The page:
An evaluation of Virtual Learning Environments and ?· An evaluation of Virtual Learning Environments…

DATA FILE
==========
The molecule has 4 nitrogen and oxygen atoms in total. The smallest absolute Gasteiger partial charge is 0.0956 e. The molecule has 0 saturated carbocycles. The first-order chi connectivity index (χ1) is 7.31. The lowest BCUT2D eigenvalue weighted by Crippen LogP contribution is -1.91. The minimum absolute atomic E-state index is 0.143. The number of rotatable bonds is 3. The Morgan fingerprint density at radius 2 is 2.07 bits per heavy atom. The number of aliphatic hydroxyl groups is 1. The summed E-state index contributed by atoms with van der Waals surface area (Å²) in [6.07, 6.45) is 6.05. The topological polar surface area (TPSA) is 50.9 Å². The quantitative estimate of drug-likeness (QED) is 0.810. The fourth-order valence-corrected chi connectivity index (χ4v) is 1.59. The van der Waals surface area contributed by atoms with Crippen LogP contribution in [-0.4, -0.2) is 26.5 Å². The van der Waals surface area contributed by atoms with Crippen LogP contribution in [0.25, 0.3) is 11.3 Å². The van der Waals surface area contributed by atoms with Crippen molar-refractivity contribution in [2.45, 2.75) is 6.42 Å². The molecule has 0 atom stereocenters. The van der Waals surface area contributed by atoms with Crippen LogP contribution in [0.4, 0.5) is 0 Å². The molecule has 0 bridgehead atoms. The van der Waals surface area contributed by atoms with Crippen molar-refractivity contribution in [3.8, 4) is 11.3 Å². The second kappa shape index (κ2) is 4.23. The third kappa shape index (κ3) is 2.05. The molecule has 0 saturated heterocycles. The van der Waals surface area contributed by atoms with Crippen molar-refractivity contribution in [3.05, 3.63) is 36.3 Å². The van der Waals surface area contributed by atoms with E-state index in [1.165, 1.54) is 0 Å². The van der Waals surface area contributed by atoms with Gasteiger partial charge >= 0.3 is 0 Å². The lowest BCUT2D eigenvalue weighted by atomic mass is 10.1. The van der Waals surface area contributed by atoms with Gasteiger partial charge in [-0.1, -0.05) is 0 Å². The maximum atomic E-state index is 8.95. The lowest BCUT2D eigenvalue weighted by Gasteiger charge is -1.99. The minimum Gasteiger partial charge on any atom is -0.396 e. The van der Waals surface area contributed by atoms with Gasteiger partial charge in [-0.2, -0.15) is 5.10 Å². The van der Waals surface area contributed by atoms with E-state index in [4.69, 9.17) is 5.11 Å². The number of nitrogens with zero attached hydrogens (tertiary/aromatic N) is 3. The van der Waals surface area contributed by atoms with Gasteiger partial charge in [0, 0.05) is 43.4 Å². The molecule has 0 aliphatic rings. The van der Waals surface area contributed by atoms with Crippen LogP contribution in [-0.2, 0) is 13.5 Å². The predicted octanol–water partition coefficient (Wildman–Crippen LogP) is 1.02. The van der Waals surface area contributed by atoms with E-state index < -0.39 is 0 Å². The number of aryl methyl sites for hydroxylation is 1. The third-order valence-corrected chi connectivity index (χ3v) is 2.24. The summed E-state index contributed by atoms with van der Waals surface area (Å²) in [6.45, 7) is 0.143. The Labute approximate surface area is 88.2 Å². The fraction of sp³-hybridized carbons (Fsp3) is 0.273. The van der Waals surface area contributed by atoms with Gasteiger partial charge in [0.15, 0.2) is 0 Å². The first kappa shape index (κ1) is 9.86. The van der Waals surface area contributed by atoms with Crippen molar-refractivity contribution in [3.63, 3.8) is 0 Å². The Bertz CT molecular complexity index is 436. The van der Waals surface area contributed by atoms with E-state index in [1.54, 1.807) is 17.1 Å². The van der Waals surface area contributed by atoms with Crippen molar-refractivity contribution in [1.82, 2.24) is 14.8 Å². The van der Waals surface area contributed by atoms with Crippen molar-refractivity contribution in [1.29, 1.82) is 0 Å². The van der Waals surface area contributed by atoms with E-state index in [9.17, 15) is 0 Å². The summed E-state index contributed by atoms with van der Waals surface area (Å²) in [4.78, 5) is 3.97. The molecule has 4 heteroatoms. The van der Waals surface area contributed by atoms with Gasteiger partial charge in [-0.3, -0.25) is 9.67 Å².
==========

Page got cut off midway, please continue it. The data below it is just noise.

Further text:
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<ul><li><p>Interactive Educational Multimedia, number 3 (October 2001), pp. 3852www.ub.es/multimedia/iem</p><p>An evaluation of Virtual LearningEnvironments and their learners:</p><p>do individual differences affectperception of virtual</p><p>learning environments</p><p>Dr. Julie Richardson</p><p>Department Medical and Dental Education. Kings College London.</p><p>Abstract</p><p>A widereaching, studentcentred evaluation model was designed, aimed at appraising the quality ofstudents learning experiences after the introduction of a virtual learning environment in two UKinstitutions. A central part of the model was to examine the individual differences of students and howthese interact with their perceptions of this new way of working. The individual differences chosen forexploration included motivational orientation, cognitive style, time management practices, and IT ability.This paper explores the findings of the evaluation with respect to these individual differences and theirinteraction with perception of learning through VLEs. In this aim, it is divided into 3 parts. First, asummary of the evaluation model and a rationale for including the selected individual differences isoffered. Second, details of the data collection process and results are discussed. Finally, the implications forfuture use and curriculum development are considered.</p><p>Introduction</p><p>One of the most powerful features of new learning technologies is their capacity to individualize instructionto meet the needs of the learner (Ramussen & Davidson, 1996). Selfpaced instruction, the ability topresent content in different ways, features such as hypertext, and a flexibility that allows learners to workwhen and where they want, make virtual environments potentially a very effective learning medium.</p><p>The use of virtual learning environments has burgeoned in recent years (Price, 1991; Anderson, et al. 1999;Richardson & Turner, 2000). Faced with increasing undergraduate intakes and workloads, higher educationis looking more towards these technologies as a means of supplementing or replacing traditionalfacetoface instruction. In addition software continues to improve in its ability to engage learners andprovide realistic and stimulating learning environments (Price, 1991; Dymcock & Hobson, 1998).</p><p>As virtual learning environments (VLEs) are introduced in more institutions, it is fast becoming recognizedthat helpful models for evaluating their effectiveness are needed. Adopting appropriate evaluationmethodologies at this stage, offers HE the chance to stand back, to cast a critical eye over developments,</p><p>http://www.ub.es/multimedia/iem</p></li><li><p>and to appraise the changes for learners, tutors, managers and the wider community, as they are introduced.Recently, studies focusing on this very issue have increased (e.g. Oliver, 1998). However, most of thesestill focus on design and/or usability issues (e.g. Keegan, 1990; Anderson, 1988; Kapur & Stillman, 1997;Sneider, 1998), or compared traditional with technologically distributed courses (Souder, 1993 ). Bothapproaches however have tended to neglect the individual learner, and how learning through technologicalmediums is assisted or hampered by the numerous stable and dynamic characteristics they bring with theminto any learning situation. A brief search of the social sciences citation index yields 898 hits for the termWorld Wide Web, however less than 10% of these describe or evaluate education individual learner,and these still tend to concentrate on technical issues.</p><p>Richardson and Turner (2000) attempt to redress this imbalance by developing a wide reachingstudentcentred model (see fig.1.0) for evaluating virtual learning environments (VLEs) that alsoincorporates broader teaching and resourcing elements. The model identifies a range of stable and dynamicindividual differences and hypothesizes that these may interact with the learning and teaching processesinvolved. They identify several individual differences, including cognitive style, motivational orientation,gender, and timemanagement skills. If these student attributes are shown to qualitatively affect thelearning experience, they will have significant implications for future curriculum development.</p><p>This paper seeks to empirically validate this hypothesis through evaluation, by asking, "How do thesestable and dynamic individual differences interact with students experiences of using virtual learningenvironments?" To this end, the paper is divided into three parts. First, an introduction and description ofthe evaluation model is given together with a rationale for inclusion of these individual differences.Second, a description of the project is given and results are discussed. Finally, the implications for thefuture in terms of revising the model and the broader picture of curriculum development are considered.</p></li><li><p>The studentcentred model for evaluating learning technologies</p><p>FIG. 1.0 A Model of Learning with V.L.Es</p><p>The starting point for developing a model for evaluating VLEs was that learning should bestudentcentred, and therefore any model of evaluating their learning, must also start with the student andwork outwards. The quality and nature of a learning experience in any area are dependent upon an intricateinteraction between the experiences, characteristics and attitudes that a student brings with them, and theattributes of the task environment (Pask, 1976). Thus any evaluation must include both elements. Amodel was constructed to help clarify some of the processes and variables that play a role during learningthrough VLEs. The authors endeavored to integrate a variety of theoretical perspectives to describe andexplain the role of specific variables or processes and to scan their potential interactions holistically (seeRichardson, 1999; Richardson & Turner, 2000 for fuller discussion).</p></li><li><p>Fig. 1.1 Content Model</p><p>Figure 1.0 represents the interaction between the task environment and the student. Firstly, the learningmaterials define the task environment. Here the materials have been divided (fig.1.1) into the content; theembedded support devices (ESDs); opportunities for discourse and communication; and opportunities forHigher Order Thinking. Also highlighted here are some of the influences upon the production of thelearning materials, such as subject and university cultural demands, tutor expectations and expertise.Secondly, the students qualities are specified in terms of stable and less stable characteristics. At thecenter of the model are those individual differences that are less likely to change over time, for example,cognitive styles and motivational orientation. Further out are those preferences must susceptible to change.The arrows between the process and variables in the model indicate potential interactions. The assumptionis that elements of the content model will interact with these individual characteristics in different ways.</p><p>Elaborating Individual Differences</p><p>Gender</p><p>Barrett and Lally (1999) focused on computermediated communication in a specific context by a smallnumber of postgrad students and their tutors. Content analysis was used to explore possible genderdifferences in the contributions. They found that the learning content of men and women were similar,however their social and interactive behavior was significantly different. It was found that men sent moremessages than women; they wrote messages that were twice as long; and made more socioemotionalcontributions than women. They concluded that the application of learning technologies "may reproducegender differences within a learning community"(p.1). The focus of the evaluation data explored in thepresent paper is upon general differences in perception of VLEs.</p><p>Motivational Orientation/Achievement Motivation</p><p>Previous research has shown a clear relationship between the way students learn best within universityenvironments and their motivational orientation (e.g. Zimmerman & Schunk, 1989). Although the conceptof achievement motivation is plagued with may alternative descriptions, it is generally accepted thatmotivation is a construct that seeks to describe what incites and directs a response (e.g. Skinner, 1974).Achievement motivation is concerned with motivational factors that influence learning (Dweck & Elliott,1983), and the intimate interplay between goals and competence (Heckhausen, 1977; 1981; Nicholls, 1984;1989). Nicholls argued that individuals approach learning and achievement tasks based on their personalgoals and these direct an individuals attitude towards the task. Two distinctively different goals that areoften referred to are mastery and performance goals. An individual with a mastery goal is</p></li><li><p>characterized by the concern with increasing competence, or learning for its own sake. In contrast, anindividual operating with a performance goal is characterized with a concern for showing either high abilityor hiding low ability (Dweck & Elliott, 1983). These goals can also be seen as having differentmotivational orientations, task involvement and ego involvement.</p><p>For purposes of the present study the interest is in the general interaction between students orientations andtheir perceptions and practices using virtual learning environments. In sum the types of questions ofinterest here were, "What are students current positions in a masteryperformance goal continuum?" "Is thequality of learning experiences for students at one end of the continuum different to those at the other?". "Isindependent learning aimed more towards egoinvolved students?" or "Are the same motivationalstimulants of a normal learning environment present in VLEs?".</p><p>Timemanagement Skills</p><p>Students time is a limited resource and like other limited resources, it can be more or less effectivelymanaged. VLEs have a different set of expectations, and demands on student time and require a differentset of skills to that of more traditional learning environments. Primarily this difference is students use oftime. Timemanagement practices have been the subject of an extensive popular literature (e.g. Bliss,1976; Greene, 1969; Lakein, 1973), but this literature often presents only anecdotal evidence for theefficacy of timemanagement practices. In the research literature, it is generally agreed that intellectualachievement takes time (Barron, 1988; Csikszentmihayi, 1988) and perseverance (Gardner, 1988). Ifeducational achievement, like intellectual achievement in general, takes time, then timemanagementpractices should play a role. In empirical studies of selfregulated learning, researchers have oftenmeasured timemanagement variables in the context of single general variables such as selfmonitoring,selfjudgement, and alertness (Corno & Mandinach, 1983; McCombs, 1986; McCombs, et al., 1990;Zimmerman, 1990; Zimmerman & Schunk, 1989). In this evaluation the aim was to explore whether thenew learning environment, places a different set of demands on students in terms on theirtimemanagement practices. And, if so, what strategies could we develop to assist them. Unlike someindividual differences, Timemanagement appears to have good potential for strategies to help studentsimprove.</p><p>General questions asked were "Are we expecting to much?" "Do students need more input from usregarding how to organize their time?".</p><p>Cognitive style</p><p>Cognitive style has been defined by Tennant (1988) as "an individuals characteristic and consistentapproach to organizing and processing information". In the present context, a cognitive style is consideredto be a fairly fixed characteristic of an individual, in contrast to strategies that are the ways that may beused to cope with tasks. Strategies may vary, and may be learned and developed. Styles, by contrast arestatic and are relatively inbuilt features of the individuals.</p><p>Several researchers (e.g. Brumby, 1982; Riding et al., 1997; Richardson, 1997) have argued that a numberof cognitive style labels are actually different conceptions of the same dimension. Riding and Cheema(1991) concluded that they can be grouped into two principal cognitive style dimensions which they termedWholistAnalytic and VerbalImagery. They may be summarized as follows;</p><p>1. The WholistAnalytic style of whether an individual tends to process information in wholes orparts.</p><p>2. The VerbalImagery dimension of whether an individual is inclined to represent informationduring thinking verbally or in mental images.</p></li><li><p>Researchers have recently focused their attention on the interaction of learners and software in terms oftheir cognitive styles. Riding and SadlerSmith (1992) concluded that there was a significant interactionbetween version of a computerpresented task and cognitive style in their effect on recall. More recently,Ross and Schulz (1999) investigated styles and humancomputer interaction and concluded"computeraided instruction may not be the most appropriate method of learning for all students" (p.5).</p><p>By including cognitive styles in this evaluation the opportunity of examining the learning environmentsoffered to students and the influence on learning for students with different cognitive styles was exploredby asking "Are VLEs equally suitable for students who have different stylistic tendencies?"</p><p>In sum, the main individual differences included were gender; timemanagement skills; cognitive style;and motivational orientation, together with students perceptions of VLEs</p><p>Research Overview and Method</p><p>Participants and Procedures:</p><p>To gain as comprehensive picture of VLEs usage as possible, all nine modules presented via LotusLearning were included. All students involved were asked to complete a single questionnaire, whichincorporated motivational orientation, timemanagement skills, and general perception of using VLEs.This was distributed approximately halfway through the semester. There was high return rate of 88%(approx:230 students) to this. Students were also asked to complete the Cognitive Styles Analysis at a timeconvenient to them during the semester.</p><p>Evaluation Instruments</p><p>The Motivational Orientation Scale. (MOS) (Nicholls, et al., 1985) was used to assess studentsmotivational orientations. The rating scale has 27 items divided into seven subscales, shown in Table 1.6.Nicholls et al. (1985) combined the first two subscales as an indicator of Task Orientation, and Nicholls(1989) combined the Work Avoidance and Alienation subscales as a measure of Work Avoidance.</p><p>The format of the MOS employs a 5point Likert scale rating from strongly agree to strongly disagree.Scores on each subscale are calculated by adding points for each itemsfive points being assigned to theresponse of strongly agree, and one point for the response of strongly disagree. A high score on a subscalerefers to a higher level of motivation. The complete test was administered via the student questionnaire.</p><p>The Cognitive Styles Analysis (CSA). (Riding, 1991) is a computer presented assessment developed fromthe VerbalImagery code test, with the addition of subtests to assess the WholistAnalytic dimension. Itcomprises three subtests....</p></li></ul>